Publication Date

1965

Document Type

Dissertation/Thesis

First Advisor

Maxwell, Lyle||Stehr, B. W.

Degree Name

M.S. (Master of Science)

Department

Department of Business Education

LCSH

Business education--Study and teaching

Abstract

The purpose of this study is to determine What the course and semester hour requirements are for certification in order to teach business subjects at the secondary school level in the United States. The data for this study were obtained from documents supplied by the state departments of education or their agencies. In compiling the information the study was limited to those requirements in business education, business administration, and economics courses. Further, the data were compiled for twenty randomly selected secondary school subjects to ascertain the collegiate course requirements to be certified in a particular subject. In general, the findings indicate that requirements vary extensively and show lack of agreement among states. Although a majority of the certifying units have specific semester hour requirements, such agencies do not state the specific course work that shall make up the total semester hour requirement. Most certifying units do specify course requirements in bookkeeping, shorthand, and typewriting, although few other course requirements are specified. For the initial teaching certificate, a small minority of the certifying units require a masters degree or work experience. A majority of the states do not indicate specific course or hour requirements in methods courses. The following conclusions were drawn from the findings: 1. There is general lack of agreement among the certifying units as to the number of semester hours that are required of a candidate. 2. Generally, the indication is that specific courses are not required of candidates who seek certification as business teachers. 3. There does not seem to be a trend toward requiring a masters degree for the initial teaching certificate. 4. There does not seem to be a trend toward requiring work experience for nonvocational business teachers. 5. Where specific course work is required it will, in a majority of the certifying units, be in the areas of bookkeeping, shorthand, and typewriting. 6. Generally, the social business courses tend to have few if any specific course or semester hour requirements. 7. Generally, the secretarial science courses have specific course and semester hour requirements. 8. Course work that would prepare a candidate for economic education is not required in a majority of the states. A notable exception is Tennessee. 9. The lack of agreement that prevails in the certification of business teachers is also evident in the certification pattern of secondary school teachers in other areas of specialization. The following recommendations were made: 1. Business teachers, teachers in general, and the public should support the work of the national Commission on Teacher Education and Professional Standards and its state affiliates, the National Association for Business Teacher Education, and other local, state, and national organizations which seek to improve and unify certification policies and practices. 2. Business teachers should support the certification policy recommendations of the national Association for Business Teacher Education. 3. Further examinations should be made of certification practices in the future to keep the profession informed as to the current certification policies and practices.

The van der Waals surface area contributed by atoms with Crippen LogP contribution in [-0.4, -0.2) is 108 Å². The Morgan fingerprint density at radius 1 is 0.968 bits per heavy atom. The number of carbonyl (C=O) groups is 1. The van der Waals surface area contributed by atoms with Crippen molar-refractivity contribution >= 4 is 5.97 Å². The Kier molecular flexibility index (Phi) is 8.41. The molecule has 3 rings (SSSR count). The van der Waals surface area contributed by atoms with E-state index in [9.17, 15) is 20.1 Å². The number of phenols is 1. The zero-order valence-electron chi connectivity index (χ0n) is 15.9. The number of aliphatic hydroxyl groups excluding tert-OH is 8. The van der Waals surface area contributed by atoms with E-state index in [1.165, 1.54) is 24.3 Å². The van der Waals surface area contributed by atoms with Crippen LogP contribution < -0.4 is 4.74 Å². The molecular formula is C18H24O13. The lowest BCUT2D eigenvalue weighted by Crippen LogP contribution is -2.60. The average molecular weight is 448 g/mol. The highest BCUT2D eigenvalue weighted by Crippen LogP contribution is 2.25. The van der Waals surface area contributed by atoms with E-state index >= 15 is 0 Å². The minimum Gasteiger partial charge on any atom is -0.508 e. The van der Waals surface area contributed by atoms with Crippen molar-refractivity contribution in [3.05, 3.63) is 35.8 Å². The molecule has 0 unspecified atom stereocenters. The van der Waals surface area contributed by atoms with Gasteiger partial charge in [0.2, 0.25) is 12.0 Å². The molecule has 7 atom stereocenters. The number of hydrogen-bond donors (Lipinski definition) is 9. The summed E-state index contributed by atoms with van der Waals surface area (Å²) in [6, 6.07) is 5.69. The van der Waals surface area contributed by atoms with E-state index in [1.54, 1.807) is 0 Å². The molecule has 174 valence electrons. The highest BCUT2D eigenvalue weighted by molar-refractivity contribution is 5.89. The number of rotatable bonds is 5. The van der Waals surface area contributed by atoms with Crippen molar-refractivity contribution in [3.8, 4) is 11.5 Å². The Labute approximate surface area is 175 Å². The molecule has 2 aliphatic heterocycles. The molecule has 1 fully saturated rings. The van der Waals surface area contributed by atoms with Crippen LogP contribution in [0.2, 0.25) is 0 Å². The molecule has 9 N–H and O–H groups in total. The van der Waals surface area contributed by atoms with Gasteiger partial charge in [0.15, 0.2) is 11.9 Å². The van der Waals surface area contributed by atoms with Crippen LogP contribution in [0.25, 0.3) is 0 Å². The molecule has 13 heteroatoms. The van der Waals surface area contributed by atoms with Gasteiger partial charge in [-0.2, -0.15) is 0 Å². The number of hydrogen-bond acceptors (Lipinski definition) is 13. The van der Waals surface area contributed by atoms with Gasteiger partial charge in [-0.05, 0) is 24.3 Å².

Comments

Includes bibliographical references.||Pagination repeats number 51.

Extent

3, v, 51 pages

Language

eng

Publisher

Northern Illinois University

Rights Statement

In Copyright

Rights Statement 2

NIU theses are protected by copyright. They may be viewed from Huskie Commons for any purpose, but reproduction or distribution in any format is prohibited without the written permission of the authors.

Media Type

Text

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